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Search Privacy At Google & Other Search Engines

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There's been some pretty scary statements made about Google and the privacy of search requests recently. You may have heard that Google was nominated for a "Big Brother" award. You may also have read that Google knows everything you ever searched for. Should you be frightened? It is time to boycott Google to protect yourself, as blogger Gavin Sheridan called for last month?

Relax. Yes, there are privacy issues to be aware of when you do a search at Google. However, these issues are just as much as a concern for other search engines you visit, as well. More importantly, the fear that you personally could be tracked isn't realistic, for the vast majority of users, at least by Google itself.

In this article, we'll take a closer look at just what exactly Google knows about you, when you come to do a search -- and see why you needn't be so worried, for the moment.

Fact Or Fiction?

It's no wonder that people are getting worried about Google and search privacy after reading statements like these:

"Google builds up a detailed profile of your search terms over many years. Google probably knew when you last thought you were pregnant, what diseases your children have had, and who your divorce lawyer is."

-- BBC technology commentator Bill Thompson, Feb. 21, 2003

"I don't like that its cookies expire 35 years from now, and that it records all my searches including the embarrassing ones."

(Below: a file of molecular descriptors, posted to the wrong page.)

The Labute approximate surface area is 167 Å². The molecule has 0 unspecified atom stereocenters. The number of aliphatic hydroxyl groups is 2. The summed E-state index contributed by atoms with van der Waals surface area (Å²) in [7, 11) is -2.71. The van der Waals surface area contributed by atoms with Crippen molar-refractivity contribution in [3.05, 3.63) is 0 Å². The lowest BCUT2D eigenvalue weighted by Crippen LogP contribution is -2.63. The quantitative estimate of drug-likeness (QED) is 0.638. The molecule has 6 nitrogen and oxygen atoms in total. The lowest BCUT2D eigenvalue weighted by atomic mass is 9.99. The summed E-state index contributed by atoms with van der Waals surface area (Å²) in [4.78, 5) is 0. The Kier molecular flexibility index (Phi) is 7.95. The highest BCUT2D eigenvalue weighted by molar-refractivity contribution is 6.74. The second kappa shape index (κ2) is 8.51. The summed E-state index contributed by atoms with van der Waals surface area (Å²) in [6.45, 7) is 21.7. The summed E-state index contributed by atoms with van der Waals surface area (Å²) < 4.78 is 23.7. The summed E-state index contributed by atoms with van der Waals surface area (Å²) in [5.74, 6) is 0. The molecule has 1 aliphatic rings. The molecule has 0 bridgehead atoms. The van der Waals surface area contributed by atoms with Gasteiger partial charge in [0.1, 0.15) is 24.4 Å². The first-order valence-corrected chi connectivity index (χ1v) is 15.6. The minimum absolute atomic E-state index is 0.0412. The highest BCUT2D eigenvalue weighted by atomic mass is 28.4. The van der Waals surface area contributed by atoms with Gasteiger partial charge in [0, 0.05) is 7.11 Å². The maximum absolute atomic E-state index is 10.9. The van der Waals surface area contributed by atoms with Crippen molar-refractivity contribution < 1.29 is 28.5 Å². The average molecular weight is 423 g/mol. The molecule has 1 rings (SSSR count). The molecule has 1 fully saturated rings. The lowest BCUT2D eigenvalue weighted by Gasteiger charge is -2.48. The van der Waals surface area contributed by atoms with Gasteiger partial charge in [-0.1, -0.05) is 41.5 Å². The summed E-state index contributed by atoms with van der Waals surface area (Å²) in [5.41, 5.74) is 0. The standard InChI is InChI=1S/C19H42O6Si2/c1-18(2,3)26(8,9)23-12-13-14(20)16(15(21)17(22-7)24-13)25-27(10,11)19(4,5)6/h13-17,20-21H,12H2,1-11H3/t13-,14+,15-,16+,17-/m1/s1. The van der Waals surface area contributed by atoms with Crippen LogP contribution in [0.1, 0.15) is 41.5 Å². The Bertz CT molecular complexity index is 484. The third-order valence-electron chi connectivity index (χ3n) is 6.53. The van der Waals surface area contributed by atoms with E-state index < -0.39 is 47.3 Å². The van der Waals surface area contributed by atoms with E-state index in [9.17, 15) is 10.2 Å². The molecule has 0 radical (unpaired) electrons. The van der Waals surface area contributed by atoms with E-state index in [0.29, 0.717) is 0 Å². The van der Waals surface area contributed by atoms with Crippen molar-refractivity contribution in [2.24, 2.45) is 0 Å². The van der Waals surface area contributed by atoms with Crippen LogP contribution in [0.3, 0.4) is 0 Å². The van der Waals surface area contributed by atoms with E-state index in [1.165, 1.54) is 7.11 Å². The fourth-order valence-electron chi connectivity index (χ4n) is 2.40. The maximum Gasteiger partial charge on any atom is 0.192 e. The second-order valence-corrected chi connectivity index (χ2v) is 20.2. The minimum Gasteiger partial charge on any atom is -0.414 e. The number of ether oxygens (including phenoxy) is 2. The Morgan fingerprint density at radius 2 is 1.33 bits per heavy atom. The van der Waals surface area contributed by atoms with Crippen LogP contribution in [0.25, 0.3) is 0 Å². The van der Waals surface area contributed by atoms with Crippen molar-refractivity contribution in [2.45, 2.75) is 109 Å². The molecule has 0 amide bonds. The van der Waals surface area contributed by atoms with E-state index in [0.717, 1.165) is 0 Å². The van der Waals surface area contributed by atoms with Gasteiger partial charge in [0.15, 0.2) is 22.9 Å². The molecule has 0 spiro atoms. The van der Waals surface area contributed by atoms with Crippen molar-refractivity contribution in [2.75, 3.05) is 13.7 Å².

-- Technology writer and blogger Chris Gulker, March 7, 2003

The reality is that Google doesn't know who you are personally, as a named individual. Its use of cookies, which is hardly unique, doesn't give it a magical ability to somehow see your face and know your name, through your computer screen.

Instead, all Google knows is that particular browser software, on a particular computer, made a request. A cookie does give it the ability to potentially see all requests made by that particular browser software, over time. However, Google still doesn't know who was sitting at the browser when the request made.

In short, when I do a search at Google, this is all it knows that identifies "me" uniquely, an anonymous number:

740674ce2123e969

No name, no address, no telephone number. In fact, if someone else sits at my computer, Google can't even tell that someone new is now searching.

What Does Google Record?

Let's step back a moment, and see what happens when you come into Google, to understand how that unique cookie number is given to you and, importantly, tells Google nothing about who you personally are.

Let's assume you've never been to Google.com before. You visit the site and search for "cars." What does Google record?

As stated in its privacy policy, Google makes a note of things like the time you visited, your internet address and the type of browser you are using. All this is recorded in what's known as a log file.It's also standard practice for web servers to keep track of this information, so Google isn't doing anything unusual.

What does this look like? Here's a simplified example of how our search for "cars" might appear in Google's logs:

inktomi1-lng.server.ntl.com - 25/Mar/2003 10:15:32 - http://www.google.com/search?q=cars" - MSIE 6.0; Windows NT 5.1 - 740674ce2123e969

Even in the simplified fashion I've shown, the example may still look like a mess to you. It makes more sense, when broken down:

inktomi1-lng.server.ntl.com
(my internet address, resolved to a domain name)

25/Mar/2003 10:15:32
(date and time I searched)

http://www.google.com/search?q=cars
(my search request, containing the word cars in it)

MSIE 6.0; Windows NT 5.1
(shows the browser I used and operating system,
MS Internet Explorer 6 on Windows XP)